From the University of Washington's Conservation Magazine
Whales aren’t the only animals that can suffer from colliding with vehicles. In the United States alone, an estimated one million vertebrates are killed every single day thanks to unfortunate encounters with cars, trucks, buses, and other vehicles on our streets and highways. When the animals-turned-roadkill are larger, like deer and other ungulates, those collisions also cost quite a bit of money. The 1-2 million large animals that get hit by cars each year in the US result in $8.4 billion in damages. The cost isn’t all monetary, though. Some five percent of wildlife-vehicle collisions (WVCs) result in human injuries, and around 200 people die each year either directly from collisions, or from complications arising from their injuries. For Utah State University Daniel D. Olson and colleagues, these statistics mean that “there is a current, critical need for accurate and standardized WVC data, because these are the foundation for mitigation projects that protect both motorists and wildlife.”
As is usually the case, there are limited resources to fund measures designed mitigate WVCs, like “exclusionary fencing” around roads, or wildlife overpasses or underpasses. The more data we have on where and when WVCs are most likely to occur, the more thoughtfully those mitigation measures can be deployed.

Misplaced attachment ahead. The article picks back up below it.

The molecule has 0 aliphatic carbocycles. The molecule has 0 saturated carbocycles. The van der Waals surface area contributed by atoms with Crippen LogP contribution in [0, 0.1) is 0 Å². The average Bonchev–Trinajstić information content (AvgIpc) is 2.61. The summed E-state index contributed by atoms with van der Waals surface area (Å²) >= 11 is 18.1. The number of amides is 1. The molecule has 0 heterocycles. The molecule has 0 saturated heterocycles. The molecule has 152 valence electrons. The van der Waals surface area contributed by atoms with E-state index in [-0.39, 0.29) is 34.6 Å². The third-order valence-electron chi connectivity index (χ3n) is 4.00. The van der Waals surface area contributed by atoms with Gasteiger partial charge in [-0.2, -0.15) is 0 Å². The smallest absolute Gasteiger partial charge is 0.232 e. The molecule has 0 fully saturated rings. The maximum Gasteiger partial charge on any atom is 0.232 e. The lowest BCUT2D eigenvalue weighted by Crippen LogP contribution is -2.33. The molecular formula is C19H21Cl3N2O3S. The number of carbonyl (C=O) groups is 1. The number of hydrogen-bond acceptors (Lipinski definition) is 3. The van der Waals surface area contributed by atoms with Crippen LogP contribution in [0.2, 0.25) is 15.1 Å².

WVC data have been collected by ecologists and land managers for nearly 100 years, and over the course of the last century the technology for doing so has not changed one bit: pen and paper. But the last decade began to see some innovation. WVC logging software was designed for personal digital assistants (remember those?), but since they weren’t connected to the Internet, large data files still had to be manually transferred. Another entrepreneur designed a camera that could be outfitted to vehicle dashboards. While that allowed at least for photographic species identification, data still required manual transfer. In the last few years, some states have created web portals through which drivers can enter information and photos, but users still need an internet connection to do it (and broadband speeds are limited for mobile devices in rural areas), and spatial data is limited to descriptors like “Highway 345, mile marker 17″ rather than precise GPS coordinates.
See rest of article here: http://conservationmagazine.org/2014/06/preventing-wildlife-vehicle-collisions-one-smartphone-at-a-time/
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